Fluent 6.3.2 is used to solve the steady equations for conservation of mass, momentum, energy and species. The finite volume method is used with second order upwind. In fact, convergence criterion of residuals for energy equation and for all other equations equal respectively 10−6 and 10−3. The GAMBIT is used to construct the grid; the computational domain has been extended 100 cm in the axial direction and 30 cm in the radial direction. A total number of 28,700 quadrilateral cells were generated using non-uniform grid spacing to provide an adequate resolution near the jet axis and close to the burner where gradients were large.
The axial velocity profile at the inlet, of the methane is supposed constant. At the axis of symmetry, , and . At the outlet, the fully-developed condition of pipe flow is adopted . The velocities are assumed to be zero at the wall, and these no-slip boundary conditions are appropriate for the gas. These equations, called “wall functions,” are introduced and used in finite difference calculations at near-wall points.
4. Inclined effects on dynamic
4.1 PIV measurements on burners with inclined jets
The mean velocity fields carried out by PIV in non-reacting flow are represented on Figure 2. From initial state where ϴ = 0° to inclined state where ϴ = 30°, the dynamic field changes with the change of flow structure. The jets fusion point becomes closer the burner by increasing of the slope of jets. The interaction of jets starts at about 15 mm for ϴ = 0°, at z = 25 mm for ϴ = 30°.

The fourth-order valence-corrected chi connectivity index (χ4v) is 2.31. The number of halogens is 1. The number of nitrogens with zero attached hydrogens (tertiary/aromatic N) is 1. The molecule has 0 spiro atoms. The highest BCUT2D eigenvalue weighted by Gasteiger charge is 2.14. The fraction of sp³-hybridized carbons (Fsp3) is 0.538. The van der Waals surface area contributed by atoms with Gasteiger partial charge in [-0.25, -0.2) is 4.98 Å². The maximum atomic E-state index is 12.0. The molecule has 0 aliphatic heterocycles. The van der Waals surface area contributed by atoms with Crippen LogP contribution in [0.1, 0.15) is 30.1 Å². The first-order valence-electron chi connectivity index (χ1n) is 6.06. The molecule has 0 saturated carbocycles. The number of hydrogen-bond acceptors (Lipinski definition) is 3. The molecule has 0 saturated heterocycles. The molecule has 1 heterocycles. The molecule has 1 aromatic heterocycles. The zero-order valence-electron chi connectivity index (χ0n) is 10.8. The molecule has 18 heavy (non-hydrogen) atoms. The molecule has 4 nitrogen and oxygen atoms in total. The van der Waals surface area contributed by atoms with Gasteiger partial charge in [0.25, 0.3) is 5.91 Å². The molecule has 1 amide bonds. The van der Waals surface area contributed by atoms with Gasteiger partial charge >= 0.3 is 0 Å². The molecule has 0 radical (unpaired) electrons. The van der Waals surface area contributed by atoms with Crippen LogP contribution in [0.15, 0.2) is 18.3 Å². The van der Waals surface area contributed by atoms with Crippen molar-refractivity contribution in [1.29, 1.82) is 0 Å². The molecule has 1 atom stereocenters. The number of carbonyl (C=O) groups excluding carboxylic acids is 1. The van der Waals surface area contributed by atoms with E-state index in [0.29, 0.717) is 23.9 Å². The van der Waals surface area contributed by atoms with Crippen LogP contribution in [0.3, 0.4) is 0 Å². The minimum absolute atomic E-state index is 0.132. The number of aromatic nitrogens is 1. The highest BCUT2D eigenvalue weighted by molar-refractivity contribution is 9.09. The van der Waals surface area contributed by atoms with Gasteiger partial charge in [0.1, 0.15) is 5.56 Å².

4.2 Velocity distribution and current lines
Figure 3 shows the distribution of velocity and the current lines in the combustion chamber near the burner with different inclined jets of oxygen. In the part separating the different jets (dark blue), velocity is negative because of the recirculation of the jets. The existence of two zones of recirculation is observed with different directions of rotation, which explains the appearance of the negative velocity. It is noted on the one hand that the recirculation zone decreases with the increase of Ө from 0 to 20°. This is very remarkable near the jet of oxygen. On the other hand, it can be observed that the recirculation zones appear outside the jet of air (see the lines of currents). The perturbation of velocity distribution increases with the increase of Ө. This perturbation is accompanied by an acceleration of the combination of different jets and consequently a faster combustion reaction, which explains the increase in velocity with the increase of Ө.